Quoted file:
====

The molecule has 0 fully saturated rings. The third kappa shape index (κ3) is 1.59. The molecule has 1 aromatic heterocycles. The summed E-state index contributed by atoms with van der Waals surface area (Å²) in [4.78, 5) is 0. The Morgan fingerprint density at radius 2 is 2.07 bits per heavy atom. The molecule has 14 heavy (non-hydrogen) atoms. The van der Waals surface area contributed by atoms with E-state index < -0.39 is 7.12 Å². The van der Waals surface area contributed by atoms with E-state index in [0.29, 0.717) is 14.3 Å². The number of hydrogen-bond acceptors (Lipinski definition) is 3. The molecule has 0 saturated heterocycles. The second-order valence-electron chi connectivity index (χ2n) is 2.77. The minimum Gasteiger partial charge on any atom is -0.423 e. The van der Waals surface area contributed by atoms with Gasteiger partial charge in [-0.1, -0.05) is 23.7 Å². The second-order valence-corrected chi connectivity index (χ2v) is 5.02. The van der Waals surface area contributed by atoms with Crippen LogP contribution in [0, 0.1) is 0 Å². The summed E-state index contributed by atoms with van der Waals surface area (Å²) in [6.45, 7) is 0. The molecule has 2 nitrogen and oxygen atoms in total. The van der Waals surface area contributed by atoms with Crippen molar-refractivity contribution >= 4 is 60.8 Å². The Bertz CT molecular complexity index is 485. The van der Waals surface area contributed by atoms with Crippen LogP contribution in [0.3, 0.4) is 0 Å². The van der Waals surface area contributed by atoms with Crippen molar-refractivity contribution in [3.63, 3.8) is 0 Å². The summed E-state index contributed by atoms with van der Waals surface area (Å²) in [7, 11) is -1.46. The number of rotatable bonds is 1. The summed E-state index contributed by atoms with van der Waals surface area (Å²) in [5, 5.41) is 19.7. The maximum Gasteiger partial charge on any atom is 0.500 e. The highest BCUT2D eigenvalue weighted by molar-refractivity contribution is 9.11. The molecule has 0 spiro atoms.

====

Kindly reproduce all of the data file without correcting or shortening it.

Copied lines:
The molecule has 0 fully saturated rings. The third kappa shape index (κ3) is 1.59. The molecule has 1 aromatic heterocycles. The summed E-state index contributed by atoms with van der Waals surface area (Å²) in [4.78, 5) is 0. The Morgan fingerprint density at radius 2 is 2.07 bits per heavy atom. The molecule has 14 heavy (non-hydrogen) atoms. The van der Waals surface area contributed by atoms with E-state index < -0.39 is 7.12 Å². The van der Waals surface area contributed by atoms with E-state index in [0.29, 0.717) is 14.3 Å². The number of hydrogen-bond acceptors (Lipinski definition) is 3. The molecule has 0 saturated heterocycles. The second-order valence-electron chi connectivity index (χ2n) is 2.77. The minimum Gasteiger partial charge on any atom is -0.423 e. The van der Waals surface area contributed by atoms with Gasteiger partial charge in [-0.1, -0.05) is 23.7 Å². The second-order valence-corrected chi connectivity index (χ2v) is 5.02. The van der Waals surface area contributed by atoms with Crippen LogP contribution in [0, 0.1) is 0 Å². The summed E-state index contributed by atoms with van der Waals surface area (Å²) in [6.45, 7) is 0. The molecule has 2 nitrogen and oxygen atoms in total. The van der Waals surface area contributed by atoms with Crippen molar-refractivity contribution >= 4 is 60.8 Å². The Bertz CT molecular complexity index is 485. The van der Waals surface area contributed by atoms with Crippen LogP contribution in [0.3, 0.4) is 0 Å². The van der Waals surface area contributed by atoms with Crippen molar-refractivity contribution in [3.63, 3.8) is 0 Å². The summed E-state index contributed by atoms with van der Waals surface area (Å²) in [7, 11) is -1.46. The number of rotatable bonds is 1. The summed E-state index contributed by atoms with van der Waals surface area (Å²) in [5, 5.41) is 19.7. The maximum Gasteiger partial charge on any atom is 0.500 e. The highest BCUT2D eigenvalue weighted by molar-refractivity contribution is 9.11. The molecule has 0 spiro atoms.